At many Blue Mountains crags, the somewhat close spacing of routes and prolific horizontal featuring means that it is easy to envisage literally hundreds of trivial linkups. By all means climb these to your hearts content but, unless it is an exceptional case due to some significant objective merit, please generally refrain from writing up linkups. A proliferation of descriptions of trivial linkups would only clutter up the guide and add confusion and will generally not add value to your fellow climbers. (If you still can't resist, consider adding a brief note to the parent route description, rather than cluttering up the guide with a whole new route entry).

If you have benefited from climbing infrastructure in NSW, please consider making a donation towards maintenance costs. The Sydney Rockclimbing Club Rebolting Fund finances the replacement of old bolts on existing climbs and the maintenance of other hardware such as fixed ropes and anchors. The SRC purchases hardware, such as bolts and glue, and distributes them to volunteer rebolters across the state of New South Wales. For more information, including donation details, visit

It would be appreciated if brushing of holds and minimisation/removal of tick marks becomes part of your climbing routine. Consider bringing a water squirt bottle and mop-up rag to better remove chalk. Only use soft (hair/nylon) bristled brushes, never steel brushes.

The removal of vegetation - both from the cliff bases and the climbs - is not seen as beneficial to aesthetics of the environment nor to our access to it.

Remember, to maintain access our best approach is to 'Respect Native Habitat, Tread Softly and Leave No Trace'. Do not cut flora and keep any tracks and infrastructure as minimal as possible or risk possible closures.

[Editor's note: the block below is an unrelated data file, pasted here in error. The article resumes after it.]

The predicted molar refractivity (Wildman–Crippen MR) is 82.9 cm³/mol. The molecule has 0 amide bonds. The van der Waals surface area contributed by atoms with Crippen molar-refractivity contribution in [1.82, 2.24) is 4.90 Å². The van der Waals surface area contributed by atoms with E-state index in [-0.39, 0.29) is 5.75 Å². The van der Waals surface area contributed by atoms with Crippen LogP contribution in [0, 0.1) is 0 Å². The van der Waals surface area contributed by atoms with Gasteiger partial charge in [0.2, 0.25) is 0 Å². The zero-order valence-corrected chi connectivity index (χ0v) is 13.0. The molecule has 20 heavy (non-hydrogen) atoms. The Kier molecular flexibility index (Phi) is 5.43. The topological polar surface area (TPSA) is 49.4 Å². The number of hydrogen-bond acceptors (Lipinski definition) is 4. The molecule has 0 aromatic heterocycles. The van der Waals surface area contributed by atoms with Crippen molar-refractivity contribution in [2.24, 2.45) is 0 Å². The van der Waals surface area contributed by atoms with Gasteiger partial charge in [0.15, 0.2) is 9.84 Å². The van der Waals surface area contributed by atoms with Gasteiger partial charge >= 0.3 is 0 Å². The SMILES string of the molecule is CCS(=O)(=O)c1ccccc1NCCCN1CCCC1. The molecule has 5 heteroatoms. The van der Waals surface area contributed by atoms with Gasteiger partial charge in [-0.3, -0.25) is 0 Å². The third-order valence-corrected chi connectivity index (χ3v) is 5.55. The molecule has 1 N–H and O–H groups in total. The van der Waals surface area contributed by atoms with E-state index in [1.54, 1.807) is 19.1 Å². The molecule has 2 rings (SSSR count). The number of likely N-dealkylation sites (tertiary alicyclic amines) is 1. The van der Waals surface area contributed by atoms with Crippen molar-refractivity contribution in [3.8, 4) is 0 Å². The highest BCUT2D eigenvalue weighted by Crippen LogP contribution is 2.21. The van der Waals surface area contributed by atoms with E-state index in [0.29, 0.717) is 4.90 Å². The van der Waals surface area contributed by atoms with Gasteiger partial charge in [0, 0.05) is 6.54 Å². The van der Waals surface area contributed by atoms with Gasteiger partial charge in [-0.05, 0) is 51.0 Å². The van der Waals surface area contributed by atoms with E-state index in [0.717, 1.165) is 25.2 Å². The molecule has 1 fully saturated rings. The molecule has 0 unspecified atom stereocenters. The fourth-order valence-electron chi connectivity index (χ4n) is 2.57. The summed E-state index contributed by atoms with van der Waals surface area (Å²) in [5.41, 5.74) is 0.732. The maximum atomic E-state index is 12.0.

For the latest access related information, or to report something of concern, visit the Australian Climbing Association NSW Blue Mountains page at


Some content has been provided under license from: © Australian Climbing Association Queensland (Creative Commons, Attribution, Share-Alike 2.5 AU)


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Starting up the easy slab a few metres left of Life of Riley, this line climbs the speckled orange streak near the vegetated crack, deviating into the crack briefly at the 7th bolt (where it would be contrived to avoid it) and rejoining the face at the 8th bolt, before heading through the bulge and up the vibrant orange streak to the top on weird pockets. Avoid straying off-route onto life of riley at the last hard moves.

Set: Paul Thomson, 2 Jun 2015

FA: Paul Frothy Thomson, 28 Jun 2015

Super-sustained climbing, tackling the most intense bits of Being and Nothingness and Buckley's Chance on the best rock.

Start up Life of Riley and continue up Buckley's Chance. Put a long sling on the 10th bolt (where the corner arches back right), step left and put a long sling on the bolt under the rooflet of Being and Nothingness, and blast up the mega headwall with increasing difficulty to a final reachy and very committing finale.